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The Anatomy of a Staircase

October 22, 2021

The Anatomy of a Staircase

You deserve a staircase like no other. At Stuga, we don’t think you should compromise on its design, so we created one-of-a-kind stair solutions to perfectly match your Stuga floor. Inspired by the Swedes, we use our intelligently designed floors to make sleek stair nosings that provide a seamless transition between stories.

We know that stairs can be confusing, but with a little education we’re confident you can plan your staircase perfectly. What’s the difference between a flush nosing and a squared nosing? What is the riser and what about the tread? Open vs. closed stringer? We’re here to guide you so you can achieve the undeniably beautiful staircase you deserve. 

Risers and Treads

Let’s start with the basics. Every staircase is made of treads and risers. The tread is the part your feet step on, or tread on, as you walk up or down the staircase. The riser is the part of the step that sits perpendicular to the tread and connects it to the next tread, or rises up. Together, they form a sawtooth appearance up the staircase.

Your treads will always require at least one of our Stuga planks to lock into the nosings. Since our nosings are made from our planks, this provides a beautiful match to your floors. With your risers, you have a few options, especially when using a squared nosing. With a squared nosing you can use your floor plank as the riser or you can swap it out for a simple white riser. We’ve even seen people get creative with a color on their risers!

Nosings

The junction where the riser meets the tread is called the nosing. This is the piece we fabricate from our floors to create a showstopper staircase for all of our customers. The nosing only covers the edge of the step and a portion of the tread and riser. Your Stuga planks will lock into the nosings to form a beautiful step and will be sturdy and sound when installed with glue.

We believe that rounded, stained-to-match nosings are a thing of the past so we have developed two nosing profiles to choose from. The first is our flush nosing. Just as the name sounds, the nosing creates a 90 degree angle where the riser and tread meet in a flush joint. A flush nosing tends to give a more modern look but can be stunning in any home. It lacks any overhang for an incredibly clean look. The edges are slightly eased and finished to protect against wear and tear.  

The alternative is our squared nosing. The squared nosing has a 1” overhang on the riser, giving it the appearance of a “solid tread” when locked into the tread floorboard. The edges are also slightly eased and finished for protection. This is a more classic look, but just as with our flush nosing, it can look great in any home.

Open Stringer vs. Closed Stringer

When you look at your staircase from the side, you’ll either see the stair step progression or the stairs will end in a wall and they will not be visible from the side. If you have an open view of the sides of your stairs it is called an “open stringer” and if you can’t see the steps from the side, that’s a “closed stringer.” Your steps can have an open stringer on one or both sides.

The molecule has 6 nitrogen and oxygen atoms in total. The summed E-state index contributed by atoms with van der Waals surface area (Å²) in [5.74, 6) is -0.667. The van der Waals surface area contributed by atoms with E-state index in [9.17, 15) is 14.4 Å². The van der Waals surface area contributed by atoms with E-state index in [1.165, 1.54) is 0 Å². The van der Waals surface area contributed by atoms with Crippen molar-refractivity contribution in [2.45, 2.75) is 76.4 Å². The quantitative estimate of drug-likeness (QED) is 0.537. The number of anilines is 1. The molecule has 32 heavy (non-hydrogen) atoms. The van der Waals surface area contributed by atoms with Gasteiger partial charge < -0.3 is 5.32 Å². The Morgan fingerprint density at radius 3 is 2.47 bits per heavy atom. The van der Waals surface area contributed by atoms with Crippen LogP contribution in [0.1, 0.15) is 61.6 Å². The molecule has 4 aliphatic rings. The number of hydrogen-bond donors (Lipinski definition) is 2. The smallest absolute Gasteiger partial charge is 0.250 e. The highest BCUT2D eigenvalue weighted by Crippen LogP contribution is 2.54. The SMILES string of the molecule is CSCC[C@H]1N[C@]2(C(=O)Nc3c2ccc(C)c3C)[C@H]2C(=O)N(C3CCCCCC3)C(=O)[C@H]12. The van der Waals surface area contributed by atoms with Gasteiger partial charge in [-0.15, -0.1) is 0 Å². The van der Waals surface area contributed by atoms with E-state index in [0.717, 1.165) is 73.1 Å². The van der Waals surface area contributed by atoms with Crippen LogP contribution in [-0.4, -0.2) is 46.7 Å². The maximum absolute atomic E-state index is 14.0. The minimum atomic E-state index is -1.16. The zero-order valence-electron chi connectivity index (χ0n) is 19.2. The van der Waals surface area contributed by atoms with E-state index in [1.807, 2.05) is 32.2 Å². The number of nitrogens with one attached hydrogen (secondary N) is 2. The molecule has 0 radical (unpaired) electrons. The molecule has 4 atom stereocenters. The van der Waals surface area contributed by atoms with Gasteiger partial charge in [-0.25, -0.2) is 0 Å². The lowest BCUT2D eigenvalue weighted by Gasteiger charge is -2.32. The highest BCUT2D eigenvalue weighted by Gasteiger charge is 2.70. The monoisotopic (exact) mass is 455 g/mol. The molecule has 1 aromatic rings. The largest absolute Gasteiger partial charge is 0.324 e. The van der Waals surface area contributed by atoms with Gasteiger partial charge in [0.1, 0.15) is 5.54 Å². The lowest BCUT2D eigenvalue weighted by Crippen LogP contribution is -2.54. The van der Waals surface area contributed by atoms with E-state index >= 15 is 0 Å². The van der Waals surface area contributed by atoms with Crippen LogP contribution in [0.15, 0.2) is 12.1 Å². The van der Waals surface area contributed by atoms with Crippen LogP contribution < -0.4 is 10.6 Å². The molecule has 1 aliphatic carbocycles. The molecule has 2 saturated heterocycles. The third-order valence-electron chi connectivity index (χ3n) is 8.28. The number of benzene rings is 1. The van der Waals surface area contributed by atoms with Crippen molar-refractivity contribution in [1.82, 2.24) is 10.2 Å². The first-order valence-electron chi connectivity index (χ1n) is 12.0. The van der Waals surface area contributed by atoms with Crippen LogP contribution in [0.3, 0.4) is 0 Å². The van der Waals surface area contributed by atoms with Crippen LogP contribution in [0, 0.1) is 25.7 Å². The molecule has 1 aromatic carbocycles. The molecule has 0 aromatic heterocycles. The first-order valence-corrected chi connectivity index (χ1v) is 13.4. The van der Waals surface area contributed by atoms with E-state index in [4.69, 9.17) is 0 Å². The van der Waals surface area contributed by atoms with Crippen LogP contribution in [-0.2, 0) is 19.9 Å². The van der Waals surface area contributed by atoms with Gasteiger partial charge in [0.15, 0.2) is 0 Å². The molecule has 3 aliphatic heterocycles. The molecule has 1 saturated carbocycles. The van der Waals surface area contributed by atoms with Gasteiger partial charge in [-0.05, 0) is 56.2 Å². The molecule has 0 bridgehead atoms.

If your stairs have a closed stringer, your staircase installation will be quite simple. You will need a nosing to cover the full width of the step, a floor plank, or possibly two, for your tread, and possibly another plank for the riser. 

However, if you have an open stringer, you will need to account for more squared nosing or order our flush nosing edge caps to cover the open side of your step. Because Stuga floors are engineered wood, when viewed from the side you can see the pine and spruce layers of the floors. It’s a simple and beautiful fix with a 45 degree mitered corner, running the nosing along the exposed edge of the tread. For risers on an open stringer, a return will be needed to cover the exposed flooring. 

Handrail, Balusters, Newel Posts

In addition to the Stuga portion of your staircase, there are other terms you may have heard. Most people know that the handrail is the railing of the staircase; it’s the support you can grip on the way up or down. 

But what about balusters and a newel post? Though you may not know them by name, you surely know these important pieces of the staircase. The balusters are the support posts for the handrail, running up the side of your stairs. These can be affixed directly to the treads as long as you use our recommended method of installing your stairs: glue. A newel post is essentially a stronger baluster, often used at the beginning or end of the handrail, as well as any spot that needs a little extra support, such as the turn of a staircase.

Your handrail, balusters, and newel posts will be sourced from somewhere other than Stuga, and can be painted or stained to match. Keep in mind that all Stuga floors are European White Oak if you’d like to stain any of these pieces to match!

Shop Our Stair Solutions

With the right information, we believe every step of the staircase building process can be beautiful. Knowing an open stringer from a closed stringer, using the right terminology, and understanding how to measure your steps will guarantee a staircase that is a step above the rest for your home.

At Stuga, we are committed to getting you the staircase of your dreams so it is our pleasure to help you if at any point ordering your staircase gets confusing. We have simple, beautiful animations explaining our nosings deeper and Marc Bacher, our Founder & CEO, gave great advice on how to measure for and order your staircase but remember we’re always just a phone call or email away. Let’s build your dream staircase!





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